The surviving members of her assault team, some floors above her, were trapped by advancing enemy soldiers and would be wiped out in a matter of moments unless someone could knock out the transport-scrambler field. Ramirez had tried, and though her plan was innovative, it would take far longer to carry out than her comrades had left.

Only one option remained. Gibraltar could knock out the scrambler with a specially retuned drilling phaser. The only drawback was that everything within thirty-five meters of the scrambler would be vaporized, including her.

Captain Sandhurst’s voice took on an agonized quality. “I'm sorry. There's no other way."

An energy beam scorched just over her armored left shoulder to impact the wall above her head. The enemy, still unaware of their impending fate, was still trying to advance into the room she’d occupied.

Though under the circumstances the thought was almost laughably inappropriate, Ramirez felt genuine surge of pity for Sandhurst. He was going to have to kill his own first officer. Finding a replacement for her would be… well… awkward, to say the least.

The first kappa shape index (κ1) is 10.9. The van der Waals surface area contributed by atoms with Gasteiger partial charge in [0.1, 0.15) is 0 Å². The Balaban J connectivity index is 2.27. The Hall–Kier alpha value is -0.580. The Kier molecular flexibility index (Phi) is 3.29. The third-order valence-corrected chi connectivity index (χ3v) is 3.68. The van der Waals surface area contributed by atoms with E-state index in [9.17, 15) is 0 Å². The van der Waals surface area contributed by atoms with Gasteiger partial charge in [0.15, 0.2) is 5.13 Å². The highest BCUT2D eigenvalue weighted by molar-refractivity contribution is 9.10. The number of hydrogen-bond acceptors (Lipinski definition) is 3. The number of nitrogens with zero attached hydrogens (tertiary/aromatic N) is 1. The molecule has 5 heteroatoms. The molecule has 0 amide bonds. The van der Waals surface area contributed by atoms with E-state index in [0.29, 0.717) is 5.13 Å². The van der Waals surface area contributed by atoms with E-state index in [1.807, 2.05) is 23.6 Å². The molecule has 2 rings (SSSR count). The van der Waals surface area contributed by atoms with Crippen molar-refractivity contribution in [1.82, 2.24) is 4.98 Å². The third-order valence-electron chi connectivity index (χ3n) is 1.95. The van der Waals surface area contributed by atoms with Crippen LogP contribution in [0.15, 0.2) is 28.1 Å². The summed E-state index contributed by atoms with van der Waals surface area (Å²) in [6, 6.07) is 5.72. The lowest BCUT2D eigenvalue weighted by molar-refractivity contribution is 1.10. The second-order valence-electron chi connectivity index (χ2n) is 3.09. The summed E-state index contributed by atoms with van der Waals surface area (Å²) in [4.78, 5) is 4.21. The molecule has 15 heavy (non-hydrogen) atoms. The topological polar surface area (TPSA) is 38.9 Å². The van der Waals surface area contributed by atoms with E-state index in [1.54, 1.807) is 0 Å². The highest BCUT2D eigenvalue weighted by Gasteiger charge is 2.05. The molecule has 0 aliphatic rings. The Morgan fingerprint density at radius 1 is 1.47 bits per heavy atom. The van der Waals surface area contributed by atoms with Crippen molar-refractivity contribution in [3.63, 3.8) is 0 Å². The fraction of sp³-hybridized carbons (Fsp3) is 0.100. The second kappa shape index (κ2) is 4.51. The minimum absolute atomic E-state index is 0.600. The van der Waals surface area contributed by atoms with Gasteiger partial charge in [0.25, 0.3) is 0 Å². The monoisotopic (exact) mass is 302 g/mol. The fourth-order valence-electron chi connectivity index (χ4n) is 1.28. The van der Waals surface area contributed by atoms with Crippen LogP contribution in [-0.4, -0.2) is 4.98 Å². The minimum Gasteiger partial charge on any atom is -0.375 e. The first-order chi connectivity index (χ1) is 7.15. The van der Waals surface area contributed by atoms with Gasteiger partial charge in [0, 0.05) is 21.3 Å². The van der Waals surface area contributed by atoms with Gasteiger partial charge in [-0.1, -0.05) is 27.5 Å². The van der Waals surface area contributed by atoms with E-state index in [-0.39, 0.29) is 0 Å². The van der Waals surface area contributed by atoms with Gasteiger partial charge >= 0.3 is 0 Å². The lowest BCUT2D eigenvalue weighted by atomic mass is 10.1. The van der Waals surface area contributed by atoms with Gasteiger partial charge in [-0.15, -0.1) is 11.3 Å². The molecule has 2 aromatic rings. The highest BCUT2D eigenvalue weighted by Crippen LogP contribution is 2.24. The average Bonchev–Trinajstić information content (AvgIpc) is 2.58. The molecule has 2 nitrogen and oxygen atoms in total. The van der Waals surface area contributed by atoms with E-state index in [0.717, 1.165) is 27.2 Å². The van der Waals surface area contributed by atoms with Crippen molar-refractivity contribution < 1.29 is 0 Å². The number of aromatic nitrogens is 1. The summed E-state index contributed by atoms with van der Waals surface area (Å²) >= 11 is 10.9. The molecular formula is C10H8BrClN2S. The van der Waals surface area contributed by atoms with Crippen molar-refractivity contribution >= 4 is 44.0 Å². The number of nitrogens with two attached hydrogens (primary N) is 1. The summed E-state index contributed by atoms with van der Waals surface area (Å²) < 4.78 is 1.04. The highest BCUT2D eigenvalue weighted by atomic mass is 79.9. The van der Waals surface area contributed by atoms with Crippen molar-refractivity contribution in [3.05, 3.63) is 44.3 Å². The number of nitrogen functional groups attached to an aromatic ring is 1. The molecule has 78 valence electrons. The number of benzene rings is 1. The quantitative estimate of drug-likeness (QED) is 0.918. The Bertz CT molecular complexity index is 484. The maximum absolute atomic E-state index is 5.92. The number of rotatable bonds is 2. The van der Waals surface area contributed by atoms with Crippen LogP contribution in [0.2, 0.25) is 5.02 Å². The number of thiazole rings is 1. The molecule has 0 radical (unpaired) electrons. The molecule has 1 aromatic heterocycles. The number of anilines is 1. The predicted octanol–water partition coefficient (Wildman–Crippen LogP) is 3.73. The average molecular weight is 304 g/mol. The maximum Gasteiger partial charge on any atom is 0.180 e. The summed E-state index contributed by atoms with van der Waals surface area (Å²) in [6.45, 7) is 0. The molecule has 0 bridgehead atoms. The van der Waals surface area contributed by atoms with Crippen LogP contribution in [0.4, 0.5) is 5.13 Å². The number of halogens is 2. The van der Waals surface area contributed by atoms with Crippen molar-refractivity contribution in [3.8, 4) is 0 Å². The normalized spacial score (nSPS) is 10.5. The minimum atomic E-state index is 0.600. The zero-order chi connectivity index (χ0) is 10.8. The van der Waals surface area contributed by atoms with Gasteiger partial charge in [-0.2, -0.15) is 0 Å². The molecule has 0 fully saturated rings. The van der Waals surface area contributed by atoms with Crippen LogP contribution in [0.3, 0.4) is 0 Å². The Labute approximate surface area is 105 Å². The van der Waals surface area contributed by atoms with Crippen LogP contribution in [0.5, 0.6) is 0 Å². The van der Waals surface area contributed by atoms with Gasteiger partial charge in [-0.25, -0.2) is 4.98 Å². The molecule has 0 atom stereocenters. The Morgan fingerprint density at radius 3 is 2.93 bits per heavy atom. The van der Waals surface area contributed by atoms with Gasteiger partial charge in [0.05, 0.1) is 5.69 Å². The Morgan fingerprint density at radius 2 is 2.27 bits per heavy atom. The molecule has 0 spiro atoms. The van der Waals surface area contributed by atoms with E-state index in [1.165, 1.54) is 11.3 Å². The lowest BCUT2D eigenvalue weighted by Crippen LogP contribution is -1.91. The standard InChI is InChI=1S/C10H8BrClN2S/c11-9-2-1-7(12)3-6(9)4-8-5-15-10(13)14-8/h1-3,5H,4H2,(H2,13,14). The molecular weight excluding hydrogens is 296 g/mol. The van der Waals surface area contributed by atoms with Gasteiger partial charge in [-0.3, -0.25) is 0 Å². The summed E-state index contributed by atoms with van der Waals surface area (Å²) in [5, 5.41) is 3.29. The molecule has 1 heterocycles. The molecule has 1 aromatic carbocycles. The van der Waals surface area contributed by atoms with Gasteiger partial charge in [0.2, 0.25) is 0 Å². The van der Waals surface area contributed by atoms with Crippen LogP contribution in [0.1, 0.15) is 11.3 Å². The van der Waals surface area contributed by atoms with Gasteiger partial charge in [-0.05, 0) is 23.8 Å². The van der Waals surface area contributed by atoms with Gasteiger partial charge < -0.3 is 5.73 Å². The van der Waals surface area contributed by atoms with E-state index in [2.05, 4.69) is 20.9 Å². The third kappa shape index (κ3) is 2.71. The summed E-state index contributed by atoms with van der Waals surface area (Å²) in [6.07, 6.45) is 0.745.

"I understand, Captain. If our positions were reversed..." she said in as understanding a tone as she could muster. "It's been a privilege, sir."

There was a pregnant pause, and then she heard him say, "God speed, Captain Ramirez."

Captain Ramirez? she thought numbly. Oh… right… I’ll be posthumously promoted.

She then had the almost out-of-body realization that her previous musing would be the last thought she would ever have. Raw panic gripped her heart.

And that’s when everything went silent. Liana closed her eyes tightly, awaiting the storm of raw energy that would annihilate her at the molecular level.

It didn’t come.

After a prolonged moment of suspense, she again became aware that measurable time was passing, far longer than it should have taken a phaser beam to reach her from orbit.

Ramirez opened her eyes.

Her heart hammered in her chest as she looked to the entrance of the chamber to witness the disconcerting sight of a Velk energy beam seemingly frozen in midflight.

A black doorway opened, rising from the floor without a sound, a two-dimensional portal of pure darkness.

She recognized it immediately. Fear and hope warred briefly for supremacy in her chest, with hope claiming the victory.

It was a trap, to be sure, but it also signified her only possible escape from certain death.

The captain survived, she rationalized. If he could survive that, maybe I can, too.